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post #25 of 35 Old 02-11-2007
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Full Keel vs. Fin Keel

A point often overlooked with regard to keel design is that the shape of the keel affects the probability of impact damage.

While I can't argue the fact that a fin keel with a lead bulb on the end is great for stability and performance, the shape of a fin keel lends itself to the possibility of greater damage on impact. Picture a fin keel with a vertical leading edge hitting a shallow coral head at 7 knots. Now picture the sloped leading edge of an encapsulated or bolted on full keel design hitting the same object at the same speed. I had a very clear image of this in my head while carefully traversing the Caicos Bank under sail.

Either way, the result isn't pretty or nice to think about, but the damage to the keel with a tapered profile is nearly always going to be less and in some cases much less. Some will argue that the softer lead bolt-on keel will absorb some impact energy as the material deforms and that is true. However, the stress to the keel bolts on impact is a dynamic load created by the bending moment on the keel assembly at the time of impact. The bolts and the hull need to be designed and built to accomodate that stress. Are they?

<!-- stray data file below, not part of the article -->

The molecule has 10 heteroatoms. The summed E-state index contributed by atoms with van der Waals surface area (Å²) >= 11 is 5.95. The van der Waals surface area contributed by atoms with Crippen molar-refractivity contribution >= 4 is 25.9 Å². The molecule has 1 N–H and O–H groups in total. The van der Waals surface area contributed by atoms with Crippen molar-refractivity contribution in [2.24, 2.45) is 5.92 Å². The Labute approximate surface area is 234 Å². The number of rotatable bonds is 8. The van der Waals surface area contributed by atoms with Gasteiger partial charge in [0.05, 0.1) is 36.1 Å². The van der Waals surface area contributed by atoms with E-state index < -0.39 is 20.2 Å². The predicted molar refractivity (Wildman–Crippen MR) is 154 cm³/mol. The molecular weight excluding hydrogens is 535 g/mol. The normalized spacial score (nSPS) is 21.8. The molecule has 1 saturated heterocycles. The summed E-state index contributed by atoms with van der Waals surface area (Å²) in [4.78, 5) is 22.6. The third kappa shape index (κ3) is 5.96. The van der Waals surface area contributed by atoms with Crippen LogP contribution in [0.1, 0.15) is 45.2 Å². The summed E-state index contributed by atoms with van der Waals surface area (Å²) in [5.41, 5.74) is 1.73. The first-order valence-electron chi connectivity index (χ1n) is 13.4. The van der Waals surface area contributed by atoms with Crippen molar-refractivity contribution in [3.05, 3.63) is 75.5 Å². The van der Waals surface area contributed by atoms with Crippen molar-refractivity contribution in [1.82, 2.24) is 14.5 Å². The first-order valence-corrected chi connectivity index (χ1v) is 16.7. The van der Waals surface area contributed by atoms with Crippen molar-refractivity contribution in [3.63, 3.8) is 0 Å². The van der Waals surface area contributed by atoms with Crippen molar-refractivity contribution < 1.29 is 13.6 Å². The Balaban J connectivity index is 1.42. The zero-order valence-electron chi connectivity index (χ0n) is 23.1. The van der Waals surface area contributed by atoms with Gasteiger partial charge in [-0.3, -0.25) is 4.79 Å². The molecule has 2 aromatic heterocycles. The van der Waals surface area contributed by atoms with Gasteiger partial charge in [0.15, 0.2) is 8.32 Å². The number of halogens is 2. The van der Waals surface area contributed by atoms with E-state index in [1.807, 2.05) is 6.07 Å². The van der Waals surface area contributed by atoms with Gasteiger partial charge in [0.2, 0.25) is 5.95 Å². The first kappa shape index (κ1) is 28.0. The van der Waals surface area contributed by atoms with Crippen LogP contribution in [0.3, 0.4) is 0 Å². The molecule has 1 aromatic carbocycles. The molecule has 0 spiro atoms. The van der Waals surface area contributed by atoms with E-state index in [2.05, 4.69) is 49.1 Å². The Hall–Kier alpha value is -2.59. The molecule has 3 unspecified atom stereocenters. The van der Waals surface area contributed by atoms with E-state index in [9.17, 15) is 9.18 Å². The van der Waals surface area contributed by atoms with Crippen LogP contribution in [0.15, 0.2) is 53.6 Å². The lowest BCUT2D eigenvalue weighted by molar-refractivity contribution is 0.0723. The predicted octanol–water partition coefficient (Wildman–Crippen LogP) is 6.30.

Cheers,
Dan
S/V Eventyr
www.ipphotos.com/eventyr
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post #26 of 35 Old 02-12-2007
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One Person's Opinion

Hal Roth, a cruising journalist, who has cruised 200,000 miles and written over 400 magazine articles said in a recent book (one of ten that he’s written), “builders use encapsulated ballast for only one reason: it’s cheaper.” He goes on to thoroughly explain the dangers of internal ballast when experiencing serious groundings.
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post #27 of 35 Old 02-12-2007
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Right...Roth is a great sailor and is educated as a journalist and photographer. He is not a marine architect...he just has opinions like the rest of us. When I want to KNOW about boat construction, I'd rather listen to some experts before making up my own mind. Some of the finest boats and most expensive have built with encapsulated keels...others with bolt ons. When the experts choose differnt methods when cost is no object my inclination is to say...it don't matter (unless it is done poorly either way)!